We spent ten post-retirement years in a rural area (28 miles west to the first traffic light, 100 miles east to the first stop sign). I never quite lost my city sensibilities, but some friends did. The most obvious issue was rural wells. I’d never regarded the rain that fell on my house or the water under my house as MINE! But our new rural friends did, to my surprise. We each had un-metered wells, but when water wars erupted, neighbors were adamant that the county could jolly well keep away from our wells. No meters! But the upside of rural living was that any natural disaster (floods and landslides in our area) were an occasion to set aside feuds and pull together to get to the other side of the disaster, then return to the feuds. And I have to admit that I, who had always regarded government as accessible and something I could work with, began to see it as distant and irritating.
So. I get part of rural politics. Still, there’s a lot that is confusing to me, and it’s the more personal part. Conservative, rural stances against abortion seem completely contradictory to objections to public health mandates. If you oppose a vaccine mandate on the basis of bodily autonomy, how could you favor forcing a woman to continue a pregnancy? Why doesn’t the woman who surrounds the “innocent life” factor into the equation?
This seems like a throwback to the notion of original sin, i.e. just by being born, you are now sinful, whereas a minute ago you were innocent. This is one of the bits of Christian dogma that was easy for me to discard. I posit that our systems of justice and healthcare need to assume innocent until proven guilty.
Meanwhile, I wonder why people can’t equate a public health emergency to a natural disaster. Let’s set aside our differences temporarily and do what we need to do to help each other get through this weird time. Of course we will need to look back at the evidence we gather and ask if we did the right things to address the pandemic, but can’t we just cooperate for a while?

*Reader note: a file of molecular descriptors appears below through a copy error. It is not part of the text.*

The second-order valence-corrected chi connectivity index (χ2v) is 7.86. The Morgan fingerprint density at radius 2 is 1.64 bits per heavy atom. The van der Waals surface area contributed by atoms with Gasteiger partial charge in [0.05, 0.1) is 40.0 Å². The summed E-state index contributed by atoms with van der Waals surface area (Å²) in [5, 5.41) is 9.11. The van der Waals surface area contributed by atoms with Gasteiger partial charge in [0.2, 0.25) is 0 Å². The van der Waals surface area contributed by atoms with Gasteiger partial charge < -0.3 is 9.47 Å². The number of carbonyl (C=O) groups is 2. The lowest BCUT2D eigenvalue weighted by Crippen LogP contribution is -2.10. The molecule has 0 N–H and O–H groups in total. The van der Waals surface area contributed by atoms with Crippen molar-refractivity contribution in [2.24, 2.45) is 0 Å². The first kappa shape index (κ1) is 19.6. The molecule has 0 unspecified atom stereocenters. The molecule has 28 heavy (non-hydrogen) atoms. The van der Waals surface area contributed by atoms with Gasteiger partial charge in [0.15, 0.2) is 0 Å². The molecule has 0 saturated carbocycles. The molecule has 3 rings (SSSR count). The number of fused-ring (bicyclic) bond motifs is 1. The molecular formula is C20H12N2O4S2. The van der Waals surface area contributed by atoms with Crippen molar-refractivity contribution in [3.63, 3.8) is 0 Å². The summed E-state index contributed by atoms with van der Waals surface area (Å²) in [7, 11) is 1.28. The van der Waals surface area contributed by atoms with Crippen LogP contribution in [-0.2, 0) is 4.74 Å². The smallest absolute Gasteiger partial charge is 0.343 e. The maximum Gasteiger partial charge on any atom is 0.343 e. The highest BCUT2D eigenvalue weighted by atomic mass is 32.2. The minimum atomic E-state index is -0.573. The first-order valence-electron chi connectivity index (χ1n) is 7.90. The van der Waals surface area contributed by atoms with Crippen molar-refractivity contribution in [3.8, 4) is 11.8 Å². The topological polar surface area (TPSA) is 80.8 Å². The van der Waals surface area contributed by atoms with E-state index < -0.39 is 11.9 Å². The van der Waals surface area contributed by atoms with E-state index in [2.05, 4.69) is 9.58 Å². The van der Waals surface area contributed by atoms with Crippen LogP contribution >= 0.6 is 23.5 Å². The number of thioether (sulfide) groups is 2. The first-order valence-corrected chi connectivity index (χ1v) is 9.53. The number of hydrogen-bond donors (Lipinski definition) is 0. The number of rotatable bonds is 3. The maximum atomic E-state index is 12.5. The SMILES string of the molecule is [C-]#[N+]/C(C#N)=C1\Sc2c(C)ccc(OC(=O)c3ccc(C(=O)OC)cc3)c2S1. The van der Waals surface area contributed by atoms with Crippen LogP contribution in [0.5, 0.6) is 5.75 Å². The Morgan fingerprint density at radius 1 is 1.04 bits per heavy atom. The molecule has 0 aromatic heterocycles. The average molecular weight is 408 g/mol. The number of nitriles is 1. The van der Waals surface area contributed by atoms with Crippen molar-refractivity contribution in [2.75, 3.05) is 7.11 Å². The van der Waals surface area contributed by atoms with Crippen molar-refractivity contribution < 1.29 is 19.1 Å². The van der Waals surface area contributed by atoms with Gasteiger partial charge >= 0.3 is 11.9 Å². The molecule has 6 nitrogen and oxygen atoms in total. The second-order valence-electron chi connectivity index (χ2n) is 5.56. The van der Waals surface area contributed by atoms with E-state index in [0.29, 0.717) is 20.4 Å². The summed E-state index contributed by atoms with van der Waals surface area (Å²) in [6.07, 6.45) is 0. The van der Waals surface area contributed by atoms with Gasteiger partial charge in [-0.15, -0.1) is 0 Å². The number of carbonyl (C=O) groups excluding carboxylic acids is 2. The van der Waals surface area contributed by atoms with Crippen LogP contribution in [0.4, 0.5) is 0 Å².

Beyond vaccines and abortions, I do get part of the loyalty to Trump. (Throw those rotten tomatoes at me! I’m ready!) I don’t agree with that loyalty, but I get it to a degree. If you are working your heart out to raise food for 128 distant people,* half of whom are not doing anything productive; if you are out in the sun and the wind and the rain and the snow planting and harvesting and tending the cattle and the sheep; if you are mostly irritated with government (except for the subsidies), I can see how Trump’s rants against the elites could appeal to you. If you think cattle rustlers and shoplifters should both be held accountable, I can see why chants of “Defund the Police” seem crazy.
But revolution, or just tearing down the government with no end in mind, doesn’t have much appeal to me. I want a stable government I can tinker with; I think this could appeal to rural residents, too, if they thought about it for a minute. Revolutions bring chaos; massive disruption of markets; subsidies gone; no help for natural disasters; funds for infrastructure gone (could Wyoming’s 580,000 people pay for their thousands of miles of roads by themselves?) We all benefit from a functioning government. Toward that end, could we please just listen to each other for a while without shouting down the first comment we don’t agree with? Please?
*Each American farmer feeds 129 people. https://www.mcall.com/news/mc-xpm-1995-06-07-3031814-story.html